About Annette Vaughan (440 Articles)
Annette Vaughan is a runner, personal trainer, and race director in Canby, Oregon. She began running at the age of 30 and became hooked after her first race (even though she is a self-proclaimed slow runner.) She enjoys small local races from 5Ks to half-marathons, with a 30K on the books as her longest run ever. She has also become a huge fan of obstacle course races and just can't get enough of them. Annette is the race director for Get A Clue Scavenger Race and owns a personal training studio in Canby. She believes in promoting movement, since our bodies were designed to move. The more we move, the better we move and function in everyday life.

17 Comments on Why I Don’t Want to Run A Marathon

  1. Well said. I DO run marathons (sometimes 2–3 per year) and lately, as I’m slogging through my second 20-mile training run, I wonder, “Why am I doing this?” A recent knee injury (certainly due to overuse) is causing me to drastically scale back my mileage, and I’m looking forward to the still-challenging but not-nearly-as-time-consuming half marathons. It’s my favorite distance. I’m glad you enjoy them, too.

  2. Geli Heidelberger // April 5, 2015 at 2:24 PM // Reply

    Well said, Annette! I wholeheartedly agree! 🙂

  3. You’re spot on, and don’t change if you don’t wish to.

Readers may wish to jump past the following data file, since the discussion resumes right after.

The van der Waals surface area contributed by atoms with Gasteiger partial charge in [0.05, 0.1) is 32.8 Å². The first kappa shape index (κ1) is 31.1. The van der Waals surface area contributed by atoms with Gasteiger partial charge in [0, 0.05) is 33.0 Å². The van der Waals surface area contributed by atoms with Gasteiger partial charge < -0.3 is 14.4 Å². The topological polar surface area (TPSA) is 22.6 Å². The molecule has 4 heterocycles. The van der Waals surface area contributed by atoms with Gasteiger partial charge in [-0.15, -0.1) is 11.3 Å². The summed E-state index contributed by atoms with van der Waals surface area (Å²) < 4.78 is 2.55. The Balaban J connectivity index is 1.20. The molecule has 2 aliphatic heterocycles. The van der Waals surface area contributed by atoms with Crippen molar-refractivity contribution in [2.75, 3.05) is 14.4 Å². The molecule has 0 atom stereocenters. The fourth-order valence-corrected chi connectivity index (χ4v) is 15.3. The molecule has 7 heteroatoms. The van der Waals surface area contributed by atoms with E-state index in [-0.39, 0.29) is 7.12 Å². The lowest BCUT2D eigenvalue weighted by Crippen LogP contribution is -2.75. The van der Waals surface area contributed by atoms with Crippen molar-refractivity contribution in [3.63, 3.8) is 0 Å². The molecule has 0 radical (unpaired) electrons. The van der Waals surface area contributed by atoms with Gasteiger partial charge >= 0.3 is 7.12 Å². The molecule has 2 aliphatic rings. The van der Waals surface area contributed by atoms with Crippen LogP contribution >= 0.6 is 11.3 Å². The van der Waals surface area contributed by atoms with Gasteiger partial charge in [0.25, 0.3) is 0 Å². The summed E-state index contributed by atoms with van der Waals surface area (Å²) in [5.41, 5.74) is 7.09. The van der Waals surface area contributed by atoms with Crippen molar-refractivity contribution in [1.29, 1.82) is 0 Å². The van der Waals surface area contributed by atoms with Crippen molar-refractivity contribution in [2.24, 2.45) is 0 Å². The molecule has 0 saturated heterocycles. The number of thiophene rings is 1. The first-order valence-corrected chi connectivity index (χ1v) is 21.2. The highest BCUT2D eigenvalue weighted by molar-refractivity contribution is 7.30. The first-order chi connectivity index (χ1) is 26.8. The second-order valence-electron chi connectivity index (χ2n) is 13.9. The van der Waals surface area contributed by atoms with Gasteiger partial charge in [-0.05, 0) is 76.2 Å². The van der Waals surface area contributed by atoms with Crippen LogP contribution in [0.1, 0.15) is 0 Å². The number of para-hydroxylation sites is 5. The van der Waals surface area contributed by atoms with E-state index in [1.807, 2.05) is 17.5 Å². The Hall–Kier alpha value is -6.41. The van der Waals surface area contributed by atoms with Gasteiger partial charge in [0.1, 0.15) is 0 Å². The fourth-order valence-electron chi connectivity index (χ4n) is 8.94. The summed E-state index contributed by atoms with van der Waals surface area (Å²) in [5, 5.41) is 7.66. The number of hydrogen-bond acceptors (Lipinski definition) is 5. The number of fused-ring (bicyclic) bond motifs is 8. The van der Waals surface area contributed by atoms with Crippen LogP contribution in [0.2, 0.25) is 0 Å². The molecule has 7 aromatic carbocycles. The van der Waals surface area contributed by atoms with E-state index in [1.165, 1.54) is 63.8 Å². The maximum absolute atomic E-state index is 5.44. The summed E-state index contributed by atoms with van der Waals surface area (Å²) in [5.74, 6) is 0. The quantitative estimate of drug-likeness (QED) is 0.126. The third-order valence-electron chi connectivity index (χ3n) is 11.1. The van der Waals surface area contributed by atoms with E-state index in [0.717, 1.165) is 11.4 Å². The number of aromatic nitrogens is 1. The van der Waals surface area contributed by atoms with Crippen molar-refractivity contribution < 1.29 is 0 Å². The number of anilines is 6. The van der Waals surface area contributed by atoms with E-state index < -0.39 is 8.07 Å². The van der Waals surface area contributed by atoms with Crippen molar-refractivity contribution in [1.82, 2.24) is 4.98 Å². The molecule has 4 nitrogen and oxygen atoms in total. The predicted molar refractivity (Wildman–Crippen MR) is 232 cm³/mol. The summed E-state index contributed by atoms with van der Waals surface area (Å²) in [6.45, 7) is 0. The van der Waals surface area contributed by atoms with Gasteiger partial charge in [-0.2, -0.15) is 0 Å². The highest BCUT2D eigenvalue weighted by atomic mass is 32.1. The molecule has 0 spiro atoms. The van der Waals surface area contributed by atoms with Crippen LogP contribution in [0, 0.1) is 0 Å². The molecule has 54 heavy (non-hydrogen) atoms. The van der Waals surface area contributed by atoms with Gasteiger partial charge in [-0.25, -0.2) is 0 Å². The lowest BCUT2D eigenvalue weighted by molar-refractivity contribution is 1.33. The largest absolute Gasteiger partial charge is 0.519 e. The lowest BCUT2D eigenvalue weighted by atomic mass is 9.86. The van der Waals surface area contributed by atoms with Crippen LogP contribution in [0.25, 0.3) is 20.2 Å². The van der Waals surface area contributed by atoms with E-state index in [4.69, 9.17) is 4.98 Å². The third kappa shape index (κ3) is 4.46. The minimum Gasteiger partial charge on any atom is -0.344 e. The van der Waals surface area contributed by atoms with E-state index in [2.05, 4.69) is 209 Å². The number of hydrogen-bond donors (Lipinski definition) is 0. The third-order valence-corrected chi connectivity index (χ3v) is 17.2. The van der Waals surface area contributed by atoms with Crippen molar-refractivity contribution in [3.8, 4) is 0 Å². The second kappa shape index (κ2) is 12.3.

I haven’t run in years, but I did run in two Portland Marathons. Both times, it was all I thought, ate, and slept. Consequently, I burned out on running for a good 3-4 months after each one. 10k’s were my favorite race. Whatever you like, stick with it. You’ll stay in the sport longer.

  4. Well said! I’ve had this conversation so many times, and it’s great to know other runners feel the same way. It’s hard when you feel pressured to run a distance you don’t want to run (for any number of reasons), and then are made to feel ‘less’ of a runner for opting out of said distance. Thanks for saying what so many of us have felt.

    • Thanks, Beth! I’m glad there are others out there that feel the same way. We are all on our own journeys. No one should be made to feel “less of a runner” based on how far they run. If you run, you are a runner! Enjoy your running. 🙂

  5. Well said! I’ve had this conversation so many times, and it’s great to know other runners feel the same way. It’s hard when you feel pressured to run a distance you don’t want to run (for any number of reasons), and then are made to feel ‘less’ of a runner for opting out of said distance. Thanks for saying what so many of us have felt.

  6. Jessica @ VEGGIE RUNNING MOMMA // April 6, 2015 at 11:23 AM // Reply

    Love this.! Although I do want to run a marathon some day.. I am in absoultly no hurry. I love the half marathon distance also 🙂

  7. I totally agree with you. It doesn’t take running a marathon to turn someone into a runner. There’s more pride is doing a half marathon (or any distance) well than running a terrible marathon. Distance isn’t everything.

  8. krissy m. murphy // April 6, 2015 at 1:25 PM // Reply

    I LOVE marathons, but everyone has their love! You do you! 😀 Life would be boring if we all liked the exact same things. I am changing my focus this year since I already ran 4 in the first quarter and focusing on shorter distances.

  9. I am one of those crazy people who run a lot of half marathons. Last year I ran 38 of them, and I’m up to 74 total. I still haven’t run a marathon, although I ran 16 miles twice (and only because it was a 5K followed by a half). I’m 55 years old and I don’t know if my body can stand the training for a marathon. It has enough problems just running 13.1 miles.